From best-selling author Michelle Knudsen, here is the perfect novel for teens who like their horror served up with a bit of romance, plenty of humor, and some pretty hot guys (of both the good and evil variety). 

I’m Waiting On…

 

The Gentleman’s Guide to Vice and Virtue by Mackenzi Lee

 

Because… EVERYTHING!

gentlemansguide

 An unforgettable tale of two friends on their Grand Tour of 18th-century Europe who stumble upon a magical artifact that leads them from Paris to Venice in a dangerous manhunt, fighting pirates, highwaymen, and their feelings for each other along the way.

Henry “Monty” Montague was born and bred to be a gentleman, but he was never one to be tamed. The finest boarding schools in England and the constant disapproval of his father haven’t been able to curb any of his roguish passions—not for gambling halls, late nights spent with a bottle of spirits, or waking up in the arms of women or men.

But as Monty embarks on his grand tour of Europe, his quest for a life filled with pleasure and vice is in danger of coming to an end. Not only does his father expect him to take over the family’s estate upon his return, but Monty is also nursing an impossible crush on his best friend and traveling companion, Percy.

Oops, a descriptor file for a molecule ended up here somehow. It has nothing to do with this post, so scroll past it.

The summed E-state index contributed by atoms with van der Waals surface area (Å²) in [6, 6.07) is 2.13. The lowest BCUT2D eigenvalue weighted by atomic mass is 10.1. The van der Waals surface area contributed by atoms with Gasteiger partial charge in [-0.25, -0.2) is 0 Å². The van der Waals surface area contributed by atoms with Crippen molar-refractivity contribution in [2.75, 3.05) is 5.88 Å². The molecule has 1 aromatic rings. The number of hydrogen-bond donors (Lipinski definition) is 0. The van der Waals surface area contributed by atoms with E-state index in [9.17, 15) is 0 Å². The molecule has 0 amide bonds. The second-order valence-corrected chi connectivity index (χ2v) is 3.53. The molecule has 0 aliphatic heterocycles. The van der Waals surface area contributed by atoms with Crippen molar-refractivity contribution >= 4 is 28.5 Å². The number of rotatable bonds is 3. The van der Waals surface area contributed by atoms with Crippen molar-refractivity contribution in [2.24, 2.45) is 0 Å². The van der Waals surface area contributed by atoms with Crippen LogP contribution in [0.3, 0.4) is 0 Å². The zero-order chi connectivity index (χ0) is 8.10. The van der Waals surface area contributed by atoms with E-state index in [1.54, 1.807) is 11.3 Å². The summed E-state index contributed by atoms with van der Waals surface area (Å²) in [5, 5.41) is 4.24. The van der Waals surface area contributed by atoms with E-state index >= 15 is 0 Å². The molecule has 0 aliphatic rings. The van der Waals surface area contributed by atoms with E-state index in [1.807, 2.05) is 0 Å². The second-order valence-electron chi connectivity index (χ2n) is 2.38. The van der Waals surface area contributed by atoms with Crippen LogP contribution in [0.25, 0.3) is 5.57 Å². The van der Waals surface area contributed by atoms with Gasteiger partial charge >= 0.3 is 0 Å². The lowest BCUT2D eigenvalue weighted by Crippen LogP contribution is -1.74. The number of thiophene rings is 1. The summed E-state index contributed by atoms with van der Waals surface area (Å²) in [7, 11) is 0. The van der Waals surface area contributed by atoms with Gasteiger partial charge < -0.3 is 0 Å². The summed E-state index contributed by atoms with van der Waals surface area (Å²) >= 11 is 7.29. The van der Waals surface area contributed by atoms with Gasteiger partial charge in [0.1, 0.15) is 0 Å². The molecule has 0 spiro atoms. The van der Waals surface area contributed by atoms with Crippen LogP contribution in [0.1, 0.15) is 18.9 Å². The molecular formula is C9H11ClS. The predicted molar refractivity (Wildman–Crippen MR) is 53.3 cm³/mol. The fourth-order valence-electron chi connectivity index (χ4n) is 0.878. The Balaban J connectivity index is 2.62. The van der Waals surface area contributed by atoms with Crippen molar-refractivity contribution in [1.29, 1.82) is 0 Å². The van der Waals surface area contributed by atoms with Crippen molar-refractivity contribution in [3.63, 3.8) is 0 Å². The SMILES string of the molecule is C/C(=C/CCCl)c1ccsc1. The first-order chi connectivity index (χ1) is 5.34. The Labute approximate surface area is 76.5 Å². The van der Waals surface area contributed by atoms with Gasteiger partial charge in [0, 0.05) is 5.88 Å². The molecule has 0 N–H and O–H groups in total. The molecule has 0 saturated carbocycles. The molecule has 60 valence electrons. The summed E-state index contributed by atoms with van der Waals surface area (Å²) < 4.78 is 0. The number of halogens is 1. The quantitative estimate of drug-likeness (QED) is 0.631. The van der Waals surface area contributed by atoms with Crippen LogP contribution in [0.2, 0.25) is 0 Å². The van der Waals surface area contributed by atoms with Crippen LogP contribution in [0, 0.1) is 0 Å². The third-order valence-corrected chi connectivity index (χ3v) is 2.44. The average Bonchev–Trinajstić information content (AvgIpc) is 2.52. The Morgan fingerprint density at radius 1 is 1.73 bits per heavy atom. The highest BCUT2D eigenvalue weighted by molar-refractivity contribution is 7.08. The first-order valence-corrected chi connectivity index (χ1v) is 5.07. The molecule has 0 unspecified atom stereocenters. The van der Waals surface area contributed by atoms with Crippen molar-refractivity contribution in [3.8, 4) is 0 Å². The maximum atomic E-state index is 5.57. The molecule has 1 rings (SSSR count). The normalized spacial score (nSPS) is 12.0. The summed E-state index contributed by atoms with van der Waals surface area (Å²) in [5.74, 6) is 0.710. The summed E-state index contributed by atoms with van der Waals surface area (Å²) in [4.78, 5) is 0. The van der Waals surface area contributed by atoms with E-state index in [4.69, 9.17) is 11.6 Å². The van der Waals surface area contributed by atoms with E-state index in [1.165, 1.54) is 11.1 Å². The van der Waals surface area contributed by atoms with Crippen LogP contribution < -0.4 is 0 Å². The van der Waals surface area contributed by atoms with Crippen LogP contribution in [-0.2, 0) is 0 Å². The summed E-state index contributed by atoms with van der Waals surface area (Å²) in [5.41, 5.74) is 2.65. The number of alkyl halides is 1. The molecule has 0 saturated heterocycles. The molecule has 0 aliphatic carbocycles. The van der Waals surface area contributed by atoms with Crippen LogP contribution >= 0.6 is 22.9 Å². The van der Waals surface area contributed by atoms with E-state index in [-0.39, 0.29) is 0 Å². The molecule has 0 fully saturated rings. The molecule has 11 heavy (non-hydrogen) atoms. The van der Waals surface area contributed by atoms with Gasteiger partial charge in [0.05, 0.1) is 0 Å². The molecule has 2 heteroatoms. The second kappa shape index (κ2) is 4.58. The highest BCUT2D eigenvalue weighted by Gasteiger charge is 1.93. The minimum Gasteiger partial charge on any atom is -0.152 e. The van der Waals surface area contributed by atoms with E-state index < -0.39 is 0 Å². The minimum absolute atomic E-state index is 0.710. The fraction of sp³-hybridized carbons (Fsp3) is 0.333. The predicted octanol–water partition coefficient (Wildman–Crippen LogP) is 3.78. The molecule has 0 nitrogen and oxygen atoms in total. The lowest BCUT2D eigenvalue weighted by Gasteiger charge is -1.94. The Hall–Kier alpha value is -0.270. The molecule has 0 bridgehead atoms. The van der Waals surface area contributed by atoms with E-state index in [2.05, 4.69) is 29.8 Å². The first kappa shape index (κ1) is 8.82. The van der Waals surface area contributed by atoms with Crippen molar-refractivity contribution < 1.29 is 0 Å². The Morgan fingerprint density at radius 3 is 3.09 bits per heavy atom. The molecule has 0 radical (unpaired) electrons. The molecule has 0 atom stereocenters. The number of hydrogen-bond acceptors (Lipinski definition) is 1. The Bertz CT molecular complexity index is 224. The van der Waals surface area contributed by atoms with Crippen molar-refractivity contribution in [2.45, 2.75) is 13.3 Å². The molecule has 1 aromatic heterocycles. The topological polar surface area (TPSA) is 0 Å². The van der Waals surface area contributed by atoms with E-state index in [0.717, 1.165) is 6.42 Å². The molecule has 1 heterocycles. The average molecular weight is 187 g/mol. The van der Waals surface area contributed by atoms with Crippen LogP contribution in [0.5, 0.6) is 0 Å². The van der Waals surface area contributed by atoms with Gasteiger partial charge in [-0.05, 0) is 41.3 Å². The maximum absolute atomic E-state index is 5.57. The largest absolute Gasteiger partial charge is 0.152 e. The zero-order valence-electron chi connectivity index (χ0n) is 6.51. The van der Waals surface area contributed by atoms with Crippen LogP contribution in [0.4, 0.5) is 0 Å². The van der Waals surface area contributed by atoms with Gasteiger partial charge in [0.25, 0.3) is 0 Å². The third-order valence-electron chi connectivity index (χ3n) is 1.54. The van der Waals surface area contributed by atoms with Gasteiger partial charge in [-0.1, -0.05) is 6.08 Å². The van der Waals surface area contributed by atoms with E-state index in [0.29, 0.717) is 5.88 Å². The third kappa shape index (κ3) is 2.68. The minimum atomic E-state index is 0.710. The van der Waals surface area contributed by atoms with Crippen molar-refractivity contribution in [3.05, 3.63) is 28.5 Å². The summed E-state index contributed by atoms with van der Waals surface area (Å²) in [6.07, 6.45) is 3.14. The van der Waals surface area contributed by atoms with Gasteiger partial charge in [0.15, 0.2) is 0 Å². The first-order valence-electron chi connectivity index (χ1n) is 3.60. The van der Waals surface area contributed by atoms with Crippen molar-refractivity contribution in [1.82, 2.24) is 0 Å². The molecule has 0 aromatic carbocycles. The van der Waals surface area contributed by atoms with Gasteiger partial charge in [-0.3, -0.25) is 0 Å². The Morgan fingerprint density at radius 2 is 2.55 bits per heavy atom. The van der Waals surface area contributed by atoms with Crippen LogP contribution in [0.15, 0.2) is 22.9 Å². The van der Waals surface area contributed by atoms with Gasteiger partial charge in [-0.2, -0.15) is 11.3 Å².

Still it isn’t in Monty’s nature to give up. Even with his younger sister, Felicity, in tow, he vows to make this yearlong escapade one last hedonistic hurrah and flirt with Percy from Paris to Rome. But when one of Monty’s reckless decisions turns their trip abroad into a harrowing manhunt that spans across Europe, it calls into question everything he knows, including his relationship with the boy he adores.

Witty, romantic, and intriguing at every turn, The Gentleman’s Guide to Vice and Virtue is a sumptuous romp that explores the undeniably fine lines between friendship and love.

Expected Publication:  June 27th 2017 by Katherine Tegen Books

So that’s my week in books, now why don’t you tell me about yours!?

This Month in Books: March 2017 #TMIB #MarchReleases

ICON5

March has been a weird month. I spent most of it in a reading slump and watched a lot of TV instead. Bad Book Blogger! IRL I went home for a weekend to surprise my mum for Mother’s Day which made her happy, won tickets to a 20th anniversary of Buffy the Vampire Slayer party sponsored by the Syfy channel and Fandom which made me very happy (I was in heaven), and took a few days off work which was nice.

March 2017 Stats

Total Posts: 14 (+ 3 from previous month)

Books Read: 4 (-1)
All the Good Things ~ Clare Fisher
Girl in Disguise ~ Greer Macallister
The Invisible Hand ~ James Hartley
King’s Cage ~ Victoria Aveyard

 
The Breakdown: